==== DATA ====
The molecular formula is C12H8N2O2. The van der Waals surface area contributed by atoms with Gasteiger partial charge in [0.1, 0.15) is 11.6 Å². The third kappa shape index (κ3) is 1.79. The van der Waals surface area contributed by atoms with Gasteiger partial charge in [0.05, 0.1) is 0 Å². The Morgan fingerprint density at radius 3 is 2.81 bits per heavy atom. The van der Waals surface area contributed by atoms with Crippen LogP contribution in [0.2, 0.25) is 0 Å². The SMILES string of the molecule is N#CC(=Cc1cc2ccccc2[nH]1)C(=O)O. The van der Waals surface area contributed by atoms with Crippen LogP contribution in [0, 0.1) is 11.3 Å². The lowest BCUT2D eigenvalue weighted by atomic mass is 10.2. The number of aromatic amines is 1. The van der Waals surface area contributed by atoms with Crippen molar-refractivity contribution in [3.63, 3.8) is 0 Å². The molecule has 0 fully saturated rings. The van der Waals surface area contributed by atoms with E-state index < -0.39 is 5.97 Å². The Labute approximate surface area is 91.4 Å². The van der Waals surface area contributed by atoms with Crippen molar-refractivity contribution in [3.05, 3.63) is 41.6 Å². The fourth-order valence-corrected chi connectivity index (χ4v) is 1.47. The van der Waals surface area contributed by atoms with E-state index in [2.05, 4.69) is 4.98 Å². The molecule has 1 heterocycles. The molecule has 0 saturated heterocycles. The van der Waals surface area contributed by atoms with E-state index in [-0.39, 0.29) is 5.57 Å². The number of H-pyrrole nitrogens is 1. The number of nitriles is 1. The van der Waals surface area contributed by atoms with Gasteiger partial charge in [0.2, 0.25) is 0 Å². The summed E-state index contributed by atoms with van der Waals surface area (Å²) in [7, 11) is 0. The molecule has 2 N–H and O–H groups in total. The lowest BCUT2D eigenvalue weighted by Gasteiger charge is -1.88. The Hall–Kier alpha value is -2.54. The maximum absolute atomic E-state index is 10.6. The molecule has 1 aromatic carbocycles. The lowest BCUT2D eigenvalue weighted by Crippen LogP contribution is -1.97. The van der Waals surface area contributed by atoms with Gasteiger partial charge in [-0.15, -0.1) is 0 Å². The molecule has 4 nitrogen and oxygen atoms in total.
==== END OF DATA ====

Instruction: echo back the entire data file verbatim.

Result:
The molecular formula is C12H8N2O2. The van der Waals surface area contributed by atoms with Gasteiger partial charge in [0.1, 0.15) is 11.6 Å². The third kappa shape index (κ3) is 1.79. The van der Waals surface area contributed by atoms with Gasteiger partial charge in [0.05, 0.1) is 0 Å². The Morgan fingerprint density at radius 3 is 2.81 bits per heavy atom. The van der Waals surface area contributed by atoms with Crippen LogP contribution in [0.2, 0.25) is 0 Å². The SMILES string of the molecule is N#CC(=Cc1cc2ccccc2[nH]1)C(=O)O. The van der Waals surface area contributed by atoms with Crippen LogP contribution in [0, 0.1) is 11.3 Å². The lowest BCUT2D eigenvalue weighted by atomic mass is 10.2. The number of aromatic amines is 1. The van der Waals surface area contributed by atoms with Crippen molar-refractivity contribution in [3.63, 3.8) is 0 Å². The molecule has 0 fully saturated rings. The van der Waals surface area contributed by atoms with E-state index < -0.39 is 5.97 Å². The Labute approximate surface area is 91.4 Å². The van der Waals surface area contributed by atoms with Crippen molar-refractivity contribution in [3.05, 3.63) is 41.6 Å². The fourth-order valence-corrected chi connectivity index (χ4v) is 1.47. The van der Waals surface area contributed by atoms with E-state index in [2.05, 4.69) is 4.98 Å². The molecule has 1 heterocycles. The molecule has 0 saturated heterocycles. The van der Waals surface area contributed by atoms with E-state index in [-0.39, 0.29) is 5.57 Å². The number of H-pyrrole nitrogens is 1. The number of nitriles is 1. The van der Waals surface area contributed by atoms with Gasteiger partial charge in [0.2, 0.25) is 0 Å². The summed E-state index contributed by atoms with van der Waals surface area (Å²) in [7, 11) is 0. The molecule has 2 N–H and O–H groups in total. The lowest BCUT2D eigenvalue weighted by Gasteiger charge is -1.88. The Hall–Kier alpha value is -2.54. The maximum absolute atomic E-state index is 10.6. The molecule has 1 aromatic carbocycles. The lowest BCUT2D eigenvalue weighted by Crippen LogP contribution is -1.97. The van der Waals surface area contributed by atoms with Gasteiger partial charge in [-0.15, -0.1) is 0 Å². The molecule has 4 nitrogen and oxygen atoms in total.